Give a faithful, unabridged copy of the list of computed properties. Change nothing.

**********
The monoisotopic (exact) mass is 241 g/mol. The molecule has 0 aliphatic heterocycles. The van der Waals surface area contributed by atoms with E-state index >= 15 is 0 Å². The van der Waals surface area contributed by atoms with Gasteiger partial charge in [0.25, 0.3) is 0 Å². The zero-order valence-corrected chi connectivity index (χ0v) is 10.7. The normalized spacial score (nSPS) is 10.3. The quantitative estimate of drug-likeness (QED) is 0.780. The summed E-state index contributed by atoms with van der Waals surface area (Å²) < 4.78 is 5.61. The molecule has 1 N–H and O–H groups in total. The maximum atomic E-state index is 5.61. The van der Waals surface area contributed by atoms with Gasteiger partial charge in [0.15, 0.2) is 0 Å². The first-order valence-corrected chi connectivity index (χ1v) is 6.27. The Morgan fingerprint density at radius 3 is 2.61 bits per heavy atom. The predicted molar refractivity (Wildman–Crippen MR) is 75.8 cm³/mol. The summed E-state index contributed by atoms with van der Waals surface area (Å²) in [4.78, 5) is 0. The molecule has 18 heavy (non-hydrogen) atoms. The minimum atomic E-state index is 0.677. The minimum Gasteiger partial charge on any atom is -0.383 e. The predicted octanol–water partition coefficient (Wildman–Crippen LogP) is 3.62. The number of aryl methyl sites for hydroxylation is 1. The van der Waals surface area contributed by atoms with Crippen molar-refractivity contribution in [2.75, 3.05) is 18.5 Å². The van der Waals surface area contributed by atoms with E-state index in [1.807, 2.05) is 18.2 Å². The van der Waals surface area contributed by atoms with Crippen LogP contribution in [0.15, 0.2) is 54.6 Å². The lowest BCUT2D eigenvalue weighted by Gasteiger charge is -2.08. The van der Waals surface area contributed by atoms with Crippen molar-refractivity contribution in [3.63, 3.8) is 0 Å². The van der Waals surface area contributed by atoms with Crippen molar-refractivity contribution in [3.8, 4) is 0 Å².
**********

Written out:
The monoisotopic (exact) mass is 241 g/mol. The molecule has 0 aliphatic heterocycles. The van der Waals surface area contributed by atoms with E-state index >= 15 is 0 Å². The van der Waals surface area contributed by atoms with Gasteiger partial charge in [0.25, 0.3) is 0 Å². The zero-order valence-corrected chi connectivity index (χ0v) is 10.7. The normalized spacial score (nSPS) is 10.3. The quantitative estimate of drug-likeness (QED) is 0.780. The summed E-state index contributed by atoms with van der Waals surface area (Å²) < 4.78 is 5.61. The molecule has 1 N–H and O–H groups in total. The maximum atomic E-state index is 5.61. The van der Waals surface area contributed by atoms with Gasteiger partial charge in [0.15, 0.2) is 0 Å². The first-order valence-corrected chi connectivity index (χ1v) is 6.27. The Morgan fingerprint density at radius 3 is 2.61 bits per heavy atom. The predicted molar refractivity (Wildman–Crippen MR) is 75.8 cm³/mol. The summed E-state index contributed by atoms with van der Waals surface area (Å²) in [4.78, 5) is 0. The molecule has 18 heavy (non-hydrogen) atoms. The minimum atomic E-state index is 0.677. The minimum Gasteiger partial charge on any atom is -0.383 e. The predicted octanol–water partition coefficient (Wildman–Crippen LogP) is 3.62. The number of aryl methyl sites for hydroxylation is 1. The van der Waals surface area contributed by atoms with Crippen molar-refractivity contribution in [2.75, 3.05) is 18.5 Å². The van der Waals surface area contributed by atoms with E-state index in [1.807, 2.05) is 18.2 Å². The van der Waals surface area contributed by atoms with Crippen LogP contribution in [0.15, 0.2) is 54.6 Å². The lowest BCUT2D eigenvalue weighted by Gasteiger charge is -2.08. The van der Waals surface area contributed by atoms with Crippen molar-refractivity contribution in [3.63, 3.8) is 0 Å². The van der Waals surface area contributed by atoms with Crippen molar-refractivity contribution in [3.8, 4) is 0 Å².